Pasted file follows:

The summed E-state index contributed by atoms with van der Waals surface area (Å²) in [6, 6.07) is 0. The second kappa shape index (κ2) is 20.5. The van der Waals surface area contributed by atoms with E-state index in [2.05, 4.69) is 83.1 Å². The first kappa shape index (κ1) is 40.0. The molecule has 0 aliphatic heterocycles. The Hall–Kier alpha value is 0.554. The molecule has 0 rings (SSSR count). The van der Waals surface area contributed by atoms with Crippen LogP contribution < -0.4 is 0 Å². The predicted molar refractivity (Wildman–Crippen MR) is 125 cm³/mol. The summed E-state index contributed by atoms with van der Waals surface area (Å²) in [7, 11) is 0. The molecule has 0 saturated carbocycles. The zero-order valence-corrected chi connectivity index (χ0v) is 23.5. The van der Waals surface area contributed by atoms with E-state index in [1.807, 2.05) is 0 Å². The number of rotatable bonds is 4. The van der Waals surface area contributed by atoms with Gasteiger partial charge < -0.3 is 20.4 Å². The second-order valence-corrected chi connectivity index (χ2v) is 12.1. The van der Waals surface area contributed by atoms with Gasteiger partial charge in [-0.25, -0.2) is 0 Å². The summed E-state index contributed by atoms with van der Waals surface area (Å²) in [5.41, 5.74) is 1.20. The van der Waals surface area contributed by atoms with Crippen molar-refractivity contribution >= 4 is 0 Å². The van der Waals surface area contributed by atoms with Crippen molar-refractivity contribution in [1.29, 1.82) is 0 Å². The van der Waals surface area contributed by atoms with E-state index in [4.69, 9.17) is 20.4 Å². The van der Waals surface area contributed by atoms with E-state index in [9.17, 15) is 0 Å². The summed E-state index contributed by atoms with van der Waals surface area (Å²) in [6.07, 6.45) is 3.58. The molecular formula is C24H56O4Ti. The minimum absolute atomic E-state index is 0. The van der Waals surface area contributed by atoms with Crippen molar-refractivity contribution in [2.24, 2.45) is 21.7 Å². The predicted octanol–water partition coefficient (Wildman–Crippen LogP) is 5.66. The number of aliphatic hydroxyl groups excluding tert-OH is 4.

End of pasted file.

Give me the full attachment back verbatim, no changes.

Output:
The summed E-state index contributed by atoms with van der Waals surface area (Å²) in [6, 6.07) is 0. The second kappa shape index (κ2) is 20.5. The van der Waals surface area contributed by atoms with E-state index in [2.05, 4.69) is 83.1 Å². The first kappa shape index (κ1) is 40.0. The molecule has 0 aliphatic heterocycles. The Hall–Kier alpha value is 0.554. The molecule has 0 rings (SSSR count). The van der Waals surface area contributed by atoms with Crippen LogP contribution < -0.4 is 0 Å². The predicted molar refractivity (Wildman–Crippen MR) is 125 cm³/mol. The summed E-state index contributed by atoms with van der Waals surface area (Å²) in [7, 11) is 0. The molecule has 0 saturated carbocycles. The zero-order valence-corrected chi connectivity index (χ0v) is 23.5. The van der Waals surface area contributed by atoms with E-state index in [1.807, 2.05) is 0 Å². The number of rotatable bonds is 4. The van der Waals surface area contributed by atoms with Gasteiger partial charge < -0.3 is 20.4 Å². The second-order valence-corrected chi connectivity index (χ2v) is 12.1. The van der Waals surface area contributed by atoms with Gasteiger partial charge in [-0.25, -0.2) is 0 Å². The summed E-state index contributed by atoms with van der Waals surface area (Å²) in [5.41, 5.74) is 1.20. The van der Waals surface area contributed by atoms with Crippen molar-refractivity contribution >= 4 is 0 Å². The van der Waals surface area contributed by atoms with Crippen molar-refractivity contribution in [1.29, 1.82) is 0 Å². The van der Waals surface area contributed by atoms with E-state index in [4.69, 9.17) is 20.4 Å². The van der Waals surface area contributed by atoms with E-state index in [9.17, 15) is 0 Å². The summed E-state index contributed by atoms with van der Waals surface area (Å²) in [6.07, 6.45) is 3.58. The molecular formula is C24H56O4Ti. The minimum absolute atomic E-state index is 0. The van der Waals surface area contributed by atoms with Crippen molar-refractivity contribution in [2.24, 2.45) is 21.7 Å². The predicted octanol–water partition coefficient (Wildman–Crippen LogP) is 5.66. The number of aliphatic hydroxyl groups excluding tert-OH is 4.